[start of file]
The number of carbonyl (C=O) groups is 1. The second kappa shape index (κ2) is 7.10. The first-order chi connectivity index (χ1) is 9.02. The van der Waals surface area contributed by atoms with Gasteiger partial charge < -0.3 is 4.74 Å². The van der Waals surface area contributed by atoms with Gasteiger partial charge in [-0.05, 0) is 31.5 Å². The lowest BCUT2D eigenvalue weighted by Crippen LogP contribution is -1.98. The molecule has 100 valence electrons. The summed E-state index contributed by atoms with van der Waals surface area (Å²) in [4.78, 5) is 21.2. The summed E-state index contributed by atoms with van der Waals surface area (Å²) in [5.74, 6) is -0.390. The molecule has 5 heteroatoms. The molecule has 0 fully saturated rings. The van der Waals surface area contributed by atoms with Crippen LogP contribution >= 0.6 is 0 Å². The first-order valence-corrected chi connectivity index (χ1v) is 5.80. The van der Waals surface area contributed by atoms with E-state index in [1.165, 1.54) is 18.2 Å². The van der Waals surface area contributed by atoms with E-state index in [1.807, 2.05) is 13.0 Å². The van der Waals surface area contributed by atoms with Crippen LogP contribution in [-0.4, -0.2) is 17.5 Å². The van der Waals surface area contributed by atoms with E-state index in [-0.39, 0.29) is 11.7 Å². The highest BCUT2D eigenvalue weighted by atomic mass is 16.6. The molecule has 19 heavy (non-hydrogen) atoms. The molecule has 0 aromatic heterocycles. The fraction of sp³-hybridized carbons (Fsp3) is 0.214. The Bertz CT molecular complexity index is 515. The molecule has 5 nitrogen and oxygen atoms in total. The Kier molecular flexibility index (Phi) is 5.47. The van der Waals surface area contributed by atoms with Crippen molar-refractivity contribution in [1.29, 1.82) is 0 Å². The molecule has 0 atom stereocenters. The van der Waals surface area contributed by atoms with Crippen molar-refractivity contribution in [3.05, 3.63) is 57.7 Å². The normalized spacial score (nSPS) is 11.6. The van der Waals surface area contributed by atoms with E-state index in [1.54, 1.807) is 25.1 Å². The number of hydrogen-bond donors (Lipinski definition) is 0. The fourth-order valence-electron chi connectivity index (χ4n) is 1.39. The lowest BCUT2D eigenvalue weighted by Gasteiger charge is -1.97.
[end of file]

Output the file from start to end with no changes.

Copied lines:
The number of carbonyl (C=O) groups is 1. The second kappa shape index (κ2) is 7.10. The first-order chi connectivity index (χ1) is 9.02. The van der Waals surface area contributed by atoms with Gasteiger partial charge < -0.3 is 4.74 Å². The van der Waals surface area contributed by atoms with Gasteiger partial charge in [-0.05, 0) is 31.5 Å². The lowest BCUT2D eigenvalue weighted by Crippen LogP contribution is -1.98. The molecule has 100 valence electrons. The summed E-state index contributed by atoms with van der Waals surface area (Å²) in [4.78, 5) is 21.2. The summed E-state index contributed by atoms with van der Waals surface area (Å²) in [5.74, 6) is -0.390. The molecule has 5 heteroatoms. The molecule has 0 fully saturated rings. The van der Waals surface area contributed by atoms with Crippen LogP contribution >= 0.6 is 0 Å². The first-order valence-corrected chi connectivity index (χ1v) is 5.80. The van der Waals surface area contributed by atoms with E-state index in [1.165, 1.54) is 18.2 Å². The van der Waals surface area contributed by atoms with E-state index in [1.807, 2.05) is 13.0 Å². The van der Waals surface area contributed by atoms with Crippen LogP contribution in [-0.4, -0.2) is 17.5 Å². The van der Waals surface area contributed by atoms with E-state index in [-0.39, 0.29) is 11.7 Å². The highest BCUT2D eigenvalue weighted by atomic mass is 16.6. The molecule has 19 heavy (non-hydrogen) atoms. The molecule has 0 aromatic heterocycles. The fraction of sp³-hybridized carbons (Fsp3) is 0.214. The Bertz CT molecular complexity index is 515. The molecule has 5 nitrogen and oxygen atoms in total. The Kier molecular flexibility index (Phi) is 5.47. The van der Waals surface area contributed by atoms with Crippen molar-refractivity contribution in [1.29, 1.82) is 0 Å². The molecule has 0 atom stereocenters. The van der Waals surface area contributed by atoms with Crippen molar-refractivity contribution in [3.05, 3.63) is 57.7 Å². The normalized spacial score (nSPS) is 11.6. The van der Waals surface area contributed by atoms with E-state index in [1.54, 1.807) is 25.1 Å². The number of hydrogen-bond donors (Lipinski definition) is 0. The fourth-order valence-electron chi connectivity index (χ4n) is 1.39. The lowest BCUT2D eigenvalue weighted by Gasteiger charge is -1.97.